1941 is merely one clone in a sea of air combat games where the gamer has only to aim and shoot to achieve success. There is little plot to speak of and little challenge, assuming that the gamer has a very fast trigger finger. Finger fatigue may be the only reason people actually stop playing this game. It’s pretty hard to lose, especially if you play enough to recognize enemy flight patterns.
For the time in which 1941 was developed, the graphics and sound could have been a bit sharper. Prior games like After Burner were better to look at and more fun to play.
Overall, 1941 is an average game with little to propel it into the ranks of great video games. In the time between Pong and 1941, developers should have realized that gamers crave a good story and not merely senseless violence. You could argue that hand-to-hand combat games are mindless, but at least they involve some skill when pulling off joystick and button combos. 1941 does not even rise to that level. It’s completely devoid of strategy and has a very mundane premise: Shoot things and do not get shot.
Mediocre at best.
Could have been better.
Not bad, but not great.
Slightly higher mark here if you plan on learning enemy flight patterns.
Destiny of an Emperor centers on the wars for unification in second century China, as fictionalized in the novel Romance of the Three Kingdoms. You guide Liu Bei and his allies as they attempt to bring peace back to China. The game differs from other RPGs in that instead of each character having hit points, they command a variable number of troops. In battle, you can choose from numerous options and tactics, as well as an “all-out” mode where the computer fights for you. Overall, this game is a good example of the innovation possible in a console RPG, with a level of depth and realism rarely found on the NES.
Nevertheless, Altered Destiny’s puzzles are quite good and go a long way towards making up for the so-so storytelling. The puzzles are difficult and don’t all rely on the “take object A to location B and use it” mold. They are logical. Enough so, that when you do finally figure out the solutions, you don’t feel like the game is cheating you by requiring unwarranted leaps of logic.
And the game’s text parser is remarkably versatile, with few instances where the parser is unable to interpret what you typed. In most cases, when you enter input incorrectly or when the parser doesn’t understand your command, it will come up with some sort of suggestion to help clear up the meaning.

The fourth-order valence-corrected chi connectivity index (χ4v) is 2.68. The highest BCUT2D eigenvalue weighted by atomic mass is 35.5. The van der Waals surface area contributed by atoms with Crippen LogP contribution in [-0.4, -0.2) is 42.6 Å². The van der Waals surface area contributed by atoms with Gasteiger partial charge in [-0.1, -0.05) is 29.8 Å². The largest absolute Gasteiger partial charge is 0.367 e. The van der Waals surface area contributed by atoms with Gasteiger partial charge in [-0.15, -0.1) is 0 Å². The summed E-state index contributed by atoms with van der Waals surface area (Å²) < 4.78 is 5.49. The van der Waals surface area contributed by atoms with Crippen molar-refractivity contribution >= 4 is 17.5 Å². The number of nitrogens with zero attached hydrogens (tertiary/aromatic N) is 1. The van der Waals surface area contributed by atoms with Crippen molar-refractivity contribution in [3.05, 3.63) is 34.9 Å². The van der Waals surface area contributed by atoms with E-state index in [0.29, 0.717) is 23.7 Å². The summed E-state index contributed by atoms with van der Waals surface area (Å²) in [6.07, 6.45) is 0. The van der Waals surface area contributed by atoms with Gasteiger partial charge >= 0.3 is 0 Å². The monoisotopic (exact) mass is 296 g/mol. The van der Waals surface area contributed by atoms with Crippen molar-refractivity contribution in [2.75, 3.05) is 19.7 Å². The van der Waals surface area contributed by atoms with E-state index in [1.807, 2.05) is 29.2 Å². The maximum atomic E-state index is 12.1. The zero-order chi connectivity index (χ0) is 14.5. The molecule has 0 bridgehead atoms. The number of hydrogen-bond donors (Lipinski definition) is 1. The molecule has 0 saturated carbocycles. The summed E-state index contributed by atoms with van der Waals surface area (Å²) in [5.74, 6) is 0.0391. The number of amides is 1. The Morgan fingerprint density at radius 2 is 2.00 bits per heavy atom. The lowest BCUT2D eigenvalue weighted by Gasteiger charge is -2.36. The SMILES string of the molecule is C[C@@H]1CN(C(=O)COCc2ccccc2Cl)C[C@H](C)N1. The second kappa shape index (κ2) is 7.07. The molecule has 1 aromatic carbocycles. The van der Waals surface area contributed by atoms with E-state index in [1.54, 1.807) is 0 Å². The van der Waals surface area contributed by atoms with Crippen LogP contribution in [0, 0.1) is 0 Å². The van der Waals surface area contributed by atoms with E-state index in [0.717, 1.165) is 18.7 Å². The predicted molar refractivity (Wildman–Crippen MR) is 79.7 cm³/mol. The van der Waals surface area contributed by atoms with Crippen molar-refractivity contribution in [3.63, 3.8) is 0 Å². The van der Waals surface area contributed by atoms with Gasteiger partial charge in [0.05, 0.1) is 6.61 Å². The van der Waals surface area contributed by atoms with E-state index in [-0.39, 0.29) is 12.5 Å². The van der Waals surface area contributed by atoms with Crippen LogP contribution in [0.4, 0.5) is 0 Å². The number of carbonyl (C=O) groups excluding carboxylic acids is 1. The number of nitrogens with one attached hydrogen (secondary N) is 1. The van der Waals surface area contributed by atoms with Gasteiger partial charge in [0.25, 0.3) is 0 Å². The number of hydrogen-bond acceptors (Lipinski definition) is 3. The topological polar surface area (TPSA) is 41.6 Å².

This does come with a price, however, as the parser sometimes tries to guess your intentions. Typing in “look at thing” will result in the response “I don’t see the strange sign.” Trying to look at a device or contraption will result in similar results for the silencer and the machinery. This tendency to give away the identities of important objects is a bit disappointing, but not terribly damaging to the game’s fun factor.
The reason you have to use the word “device” or “contraption” to interact with items in the background is because the artwork isn’t particularly good, and the game suffers from washed out coloring. More than once, you’ll find yourself looking at something in the background and wondering about its identity. If the description of the room doesn’t give you any clues, you have to guess until you come up with a noun close enough for the game to respond.
Additionally, the game’s sound and music, while not hampering gameplay like the graphics, doesn’t really help it along either. The songs are filler music — short note sequences played repeatedly so the game can have sound playing in the background. After you quit, you’ll be hard pressed to remember any of the tunes.
In conclusion, Altered Destiny has the same gameplay as Sierra’s King’s Quest and Space Quest without the charm. If you’re a fan of the genre, play it after the classics. If you’re not a fan, playing Altered Destiny probably won’t change your mind.
Poorly drawn and colored graphics sometimes make it difficult to tell what you’re looking at.
Forgettable music and sound effects.
Lots of interesting puzzles are difficult but quite logical.
After you beat the game, the only reason to replay would be to explore every nook and cranny for the points.
Basic documentation explains gameplay.